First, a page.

House Prices Are Plummeting in London’s Financial Districts
(Bloomberg) -- Living near the office is getting a lot cheaper in London.
House prices in the City of London slumped 10.8% in the year through January, while Tower Hamlets, where rival financial district Canary Wharf is based, saw values drop 9.5%, according to a report by chartered surveyors e.surv. While the rest of the U.K. has enjoyed a housing boom during the pandemic, central London has seen the reverse as sliding rents weigh on prices.
The best bargains are to be found in City of Westminster, the heart of the nation’s government. Prices there tumbled 37% compared with a year earlier -- the sharpest drop seen in the capital.
Rents in some of the wealthiest districts have dived as lockdowns spurred residents to move to greener areas with more space and thousands of migrants to leave London, meaning investors have shied away from central city deals. The resulting house-price dips have occurred even as the government provided a series of support measures, last week extending a homebuyer tax holiday and announcing a low-deposit mortgage program.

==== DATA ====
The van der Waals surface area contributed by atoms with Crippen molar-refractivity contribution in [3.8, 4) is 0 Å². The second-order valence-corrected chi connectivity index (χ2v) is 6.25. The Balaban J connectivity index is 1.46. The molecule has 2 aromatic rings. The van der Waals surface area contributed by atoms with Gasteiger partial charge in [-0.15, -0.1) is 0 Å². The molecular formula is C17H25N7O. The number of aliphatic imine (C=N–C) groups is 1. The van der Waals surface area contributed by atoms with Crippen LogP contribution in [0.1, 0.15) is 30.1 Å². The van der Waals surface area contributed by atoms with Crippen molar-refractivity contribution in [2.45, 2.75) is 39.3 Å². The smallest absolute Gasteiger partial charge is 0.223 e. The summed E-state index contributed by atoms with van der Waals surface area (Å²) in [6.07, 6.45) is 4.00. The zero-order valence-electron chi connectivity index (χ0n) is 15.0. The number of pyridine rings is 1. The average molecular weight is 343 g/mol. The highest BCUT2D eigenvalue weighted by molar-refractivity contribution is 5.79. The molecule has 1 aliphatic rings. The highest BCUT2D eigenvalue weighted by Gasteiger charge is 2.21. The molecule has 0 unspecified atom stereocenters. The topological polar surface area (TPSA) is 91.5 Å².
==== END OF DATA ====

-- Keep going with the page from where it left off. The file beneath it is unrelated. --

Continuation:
“The regions have benefited as city dwellers have opted to embrace working from home with far less commuting,” said Richard Sexton, director at e.surv. “Lifestyle changes and the stamp duty change have worked together to underpin the price rises of the last year.”
Still, the flight to greener pastures may be slowing. Despite continuing demand in the city’s greener boroughs, Greater London overall and neighboring areas in the country’s East and South East had the lowest regional rates of annual growth over the three months from December to February.
That’s “probably indicating that the movement from inner and central London to the capital’s suburbs has largely run its course,” the report said.
The City of London has a relatively low amount of residential buildings, so price falls may be skewed by a small number of sales. The Docklands area around Canary Wharf, however, has staged a building boom in the past five years, with the construction of luxury apartment towers targeting young finance workers.
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